|41||Kyebambe III Nyamutukura||Babiito||Olimi IV||Kafunda||Bachwa||1786 - 1835, 49 years||Kibedi-Nyamanunda, Buyaga|
|42||Nyabongo II Mugenyi Biranga||Babiito||Kyebamabe III||Kajaja||Bafunjo||1835 - 1848, 13 years||Bukonda Sabagabo - Buyaga, garments in Kitonzei, Mutuba I|
|43||Olimi IV Rwakabale||Babiito||Nyabongo II||Unknown||Bazira||1848 - 1852, 4 years||Kitonya, Mutuba III, Buyaga|
|44||Kyabambe IV Kamurasi||Babiito||Nyabongo II||Unknown||Unknown||1852 - 1869, 17 years||Busibika Ngangi, Buyanja|
|45||Chwa II Kabaleega Yokana||Babiito||Kamurasi||Kenyange Nyamutahingurwa||Abayonza||1870 - 1899, 29 years||Mparo, Hoima|
|46||Kitahimbwa I Karukara Yosia||Babiito||Chwa II Kabaleega||Maliza Mukakyabara Bagaaya Akiiki||Babiito||1898-1902, 4 years||Nyareweyo, Bugagaizi|
|47||Duhaga II Bisereko Andereya||Babiito||Chwa II Kabaleega||Maliza Mukakyabara Bagaaya Akiiki||Babiito||1902-1924, 22 years||Kinogozi, Buhimba-Hoima|
|48||Winyi IV, Tito Gafabusa||Babiito||Chwa II Kabaleega||Maliza Mukakyabara Bagaaya Akiiki||Babiito||1925-1967, 42 years||Mparo, Hoima|
|49||Iguru I, Solomon Gafabusa||Babiito||Winyi IV||Getrude Gafabusa Komweru Ateenyi||Babiito||1994 - Present||N/A|
- The earlier dates as estimated using
Batembuzi. the disintegration of Aksum Kingdom in 940 AD Bachwezi. Historical accounts Babiito. Biharwe full moon eclipse that happened in 1520 AD when Omukama Olimi I Rwitamahanga was on expedition from Rwanda and Ankole
- Meaning of some of the Titles/Names of the Kings.
- Rukidi or kidi - means a stone
- Ocaki - Let's Start
- Oyo - Rat
- Winyi - Listen
- Olimi - Visit you
- Kyebambe - usurper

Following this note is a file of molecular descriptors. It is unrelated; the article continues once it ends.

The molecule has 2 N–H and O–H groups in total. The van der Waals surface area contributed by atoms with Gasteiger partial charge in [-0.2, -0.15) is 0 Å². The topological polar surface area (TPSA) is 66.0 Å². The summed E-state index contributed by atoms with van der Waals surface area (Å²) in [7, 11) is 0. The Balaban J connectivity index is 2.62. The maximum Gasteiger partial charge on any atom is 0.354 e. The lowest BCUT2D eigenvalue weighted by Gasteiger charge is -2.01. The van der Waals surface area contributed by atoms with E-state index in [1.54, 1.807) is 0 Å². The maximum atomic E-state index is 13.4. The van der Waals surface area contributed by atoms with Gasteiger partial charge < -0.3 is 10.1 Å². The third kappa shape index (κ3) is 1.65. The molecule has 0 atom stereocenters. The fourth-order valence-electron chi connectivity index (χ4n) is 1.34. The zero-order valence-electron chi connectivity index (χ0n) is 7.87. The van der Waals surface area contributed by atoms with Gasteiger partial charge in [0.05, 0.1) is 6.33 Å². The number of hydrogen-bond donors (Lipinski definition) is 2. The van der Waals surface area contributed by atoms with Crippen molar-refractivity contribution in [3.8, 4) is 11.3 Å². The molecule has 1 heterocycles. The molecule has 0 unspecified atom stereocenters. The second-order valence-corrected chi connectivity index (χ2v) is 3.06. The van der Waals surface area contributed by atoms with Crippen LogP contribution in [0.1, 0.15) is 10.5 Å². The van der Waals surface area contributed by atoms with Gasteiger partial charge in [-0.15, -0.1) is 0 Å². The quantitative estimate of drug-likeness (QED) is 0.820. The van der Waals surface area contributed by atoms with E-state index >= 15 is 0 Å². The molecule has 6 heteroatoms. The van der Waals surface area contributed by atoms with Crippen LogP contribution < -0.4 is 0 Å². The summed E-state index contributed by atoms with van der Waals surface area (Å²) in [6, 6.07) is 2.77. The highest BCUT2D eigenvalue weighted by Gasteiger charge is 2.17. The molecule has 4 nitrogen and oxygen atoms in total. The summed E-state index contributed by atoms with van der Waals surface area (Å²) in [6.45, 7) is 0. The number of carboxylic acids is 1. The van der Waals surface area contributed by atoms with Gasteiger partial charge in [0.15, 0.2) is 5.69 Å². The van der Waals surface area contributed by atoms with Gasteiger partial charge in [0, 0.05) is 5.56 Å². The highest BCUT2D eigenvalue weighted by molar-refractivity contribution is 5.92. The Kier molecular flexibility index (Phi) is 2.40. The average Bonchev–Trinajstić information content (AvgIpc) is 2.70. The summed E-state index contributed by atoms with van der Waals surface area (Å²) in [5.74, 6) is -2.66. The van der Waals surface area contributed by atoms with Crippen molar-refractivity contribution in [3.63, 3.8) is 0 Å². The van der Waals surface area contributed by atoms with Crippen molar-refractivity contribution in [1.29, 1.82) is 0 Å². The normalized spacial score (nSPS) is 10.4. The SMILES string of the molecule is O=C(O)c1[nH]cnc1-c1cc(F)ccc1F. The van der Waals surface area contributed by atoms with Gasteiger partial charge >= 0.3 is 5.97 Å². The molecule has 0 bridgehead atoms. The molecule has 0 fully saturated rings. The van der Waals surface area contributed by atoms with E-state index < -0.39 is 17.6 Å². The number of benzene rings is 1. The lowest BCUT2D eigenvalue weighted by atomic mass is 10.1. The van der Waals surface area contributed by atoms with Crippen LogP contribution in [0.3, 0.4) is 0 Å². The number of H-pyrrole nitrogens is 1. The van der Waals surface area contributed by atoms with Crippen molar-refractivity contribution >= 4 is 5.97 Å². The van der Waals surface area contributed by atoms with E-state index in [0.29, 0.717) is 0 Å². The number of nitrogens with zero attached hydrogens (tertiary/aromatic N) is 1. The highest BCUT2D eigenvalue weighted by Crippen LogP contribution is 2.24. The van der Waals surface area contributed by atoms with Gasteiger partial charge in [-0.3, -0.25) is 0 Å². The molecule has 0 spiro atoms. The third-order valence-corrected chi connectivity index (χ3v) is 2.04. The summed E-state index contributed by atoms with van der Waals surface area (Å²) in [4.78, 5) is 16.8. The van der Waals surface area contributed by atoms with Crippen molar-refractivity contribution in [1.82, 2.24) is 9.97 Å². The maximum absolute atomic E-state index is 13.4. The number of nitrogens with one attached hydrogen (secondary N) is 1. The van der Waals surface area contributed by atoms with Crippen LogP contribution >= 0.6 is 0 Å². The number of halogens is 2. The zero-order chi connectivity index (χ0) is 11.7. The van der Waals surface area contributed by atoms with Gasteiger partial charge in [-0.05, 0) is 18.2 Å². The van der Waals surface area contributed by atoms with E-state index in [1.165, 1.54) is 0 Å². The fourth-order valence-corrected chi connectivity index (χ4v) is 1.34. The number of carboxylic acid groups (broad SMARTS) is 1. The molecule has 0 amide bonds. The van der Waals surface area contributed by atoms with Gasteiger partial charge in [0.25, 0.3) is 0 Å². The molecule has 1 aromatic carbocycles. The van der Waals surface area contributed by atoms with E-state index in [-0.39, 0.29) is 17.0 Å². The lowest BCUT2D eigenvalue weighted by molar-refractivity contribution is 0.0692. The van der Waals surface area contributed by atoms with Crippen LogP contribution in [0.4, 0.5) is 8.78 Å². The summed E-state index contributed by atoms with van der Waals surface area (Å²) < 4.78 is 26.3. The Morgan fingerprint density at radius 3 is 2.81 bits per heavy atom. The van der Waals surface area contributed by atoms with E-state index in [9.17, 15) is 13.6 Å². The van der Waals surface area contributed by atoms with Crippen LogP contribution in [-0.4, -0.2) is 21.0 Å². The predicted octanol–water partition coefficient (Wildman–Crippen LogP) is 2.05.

- Chwa - cutter
- Nyabongo -
When the Kingdom of Aksum disintegrated around 940 AD into kingdom of Makuria, the Zagwe kingdom, the Damot kingdom and the Shewa kingdom in Northeast of Africa, another kingdom broke away in the south to form the Empire of Kitara.
Kintu, his wife Kati, brought their cattle and a white cow(kitara). Kintu and Kati had three sons. The first son was called Kairu, the second Kahuma, and the third Kakama.
Kakama Becomes King
When Kintu had reached old age, he began to worry about the successor to the throne. He decided to set his sons a test to discover the ablest of them. He tried them in many ways. But one day he called them together and spoke thus:
Children, death is near; but I would like you to do something for me and the one who does it best will be my successor. He will sit on my royal throne and will rule over his brothers." In the first test, the boys had to select some items that were placed along a path where they would find them.
For the first test, Potatoes, millet, leather thong/strap and a ox’s head were placed along the path, As the children walked, they found the things in the path, the eldest son picked up the potatoes and millet, the second pick up the leather thong and the youngest, picked the ox’s head.
In the second test, the boys had to keep bowls of milk on their lap during a night until morning.
In the evening Kintu milked the cows and filled three bowls with milk. He summoned his sons and handed them the bowls with milk, saying: "If by morning all your bowls of milk are still fuII, I will divide my kingdom between the three of you. But If only one of you passes this test, he will be my successor and he will rule over you." Having said this, he retired to sleep.
The sons remained in the sitting room, each with his bowl of milk on his lap. After a short time, Kakama, the youngest son, was overcome by sleep and spilled some of his milk. He wept. He begged his brothers to give him some of their milk with which to refill his bowl. His brothers took pity on him and granted his request. They did so because he was their youngest brother and they loved him dearly. Now all the three brothers had the same amount of milk in their bowls.
At cockcrow, Kairu, the eldest son, was also overcome by sleep and spilled nearly all his milk. Kairu nevertheless retained his courage and, instead of grieving over his misfortune, shared the little milk he was left with between his brothers. After some time, Kahuma, the second son, fell asleep and spilled a lot of his milk. In the morning their father came into the seating room and greeted them. Kairu was the first to report his failure. His father was not angry with him but teased him about his physical strength. Kahuma tried to explain to him his unsuccessful effort to save his own milk.